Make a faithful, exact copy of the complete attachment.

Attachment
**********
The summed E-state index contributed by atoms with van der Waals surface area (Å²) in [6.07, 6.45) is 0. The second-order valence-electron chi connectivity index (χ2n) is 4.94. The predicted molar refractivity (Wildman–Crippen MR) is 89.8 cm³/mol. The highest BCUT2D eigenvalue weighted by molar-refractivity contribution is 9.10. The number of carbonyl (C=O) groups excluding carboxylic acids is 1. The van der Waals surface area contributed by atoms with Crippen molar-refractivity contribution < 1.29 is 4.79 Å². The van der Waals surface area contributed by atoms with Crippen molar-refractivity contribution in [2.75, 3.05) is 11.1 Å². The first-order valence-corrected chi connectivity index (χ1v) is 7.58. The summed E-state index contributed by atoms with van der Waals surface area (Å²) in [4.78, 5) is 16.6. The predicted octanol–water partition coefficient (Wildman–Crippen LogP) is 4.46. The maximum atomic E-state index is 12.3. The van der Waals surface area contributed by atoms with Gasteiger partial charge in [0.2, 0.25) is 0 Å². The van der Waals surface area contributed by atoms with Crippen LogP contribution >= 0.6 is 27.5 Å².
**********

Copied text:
The summed E-state index contributed by atoms with van der Waals surface area (Å²) in [6.07, 6.45) is 0. The second-order valence-electron chi connectivity index (χ2n) is 4.94. The predicted molar refractivity (Wildman–Crippen MR) is 89.8 cm³/mol. The highest BCUT2D eigenvalue weighted by molar-refractivity contribution is 9.10. The number of carbonyl (C=O) groups excluding carboxylic acids is 1. The van der Waals surface area contributed by atoms with Crippen molar-refractivity contribution < 1.29 is 4.79 Å². The van der Waals surface area contributed by atoms with Crippen molar-refractivity contribution in [2.75, 3.05) is 11.1 Å². The first-order valence-corrected chi connectivity index (χ1v) is 7.58. The summed E-state index contributed by atoms with van der Waals surface area (Å²) in [4.78, 5) is 16.6. The predicted octanol–water partition coefficient (Wildman–Crippen LogP) is 4.46. The maximum atomic E-state index is 12.3. The van der Waals surface area contributed by atoms with Gasteiger partial charge in [0.2, 0.25) is 0 Å². The van der Waals surface area contributed by atoms with Crippen LogP contribution >= 0.6 is 27.5 Å².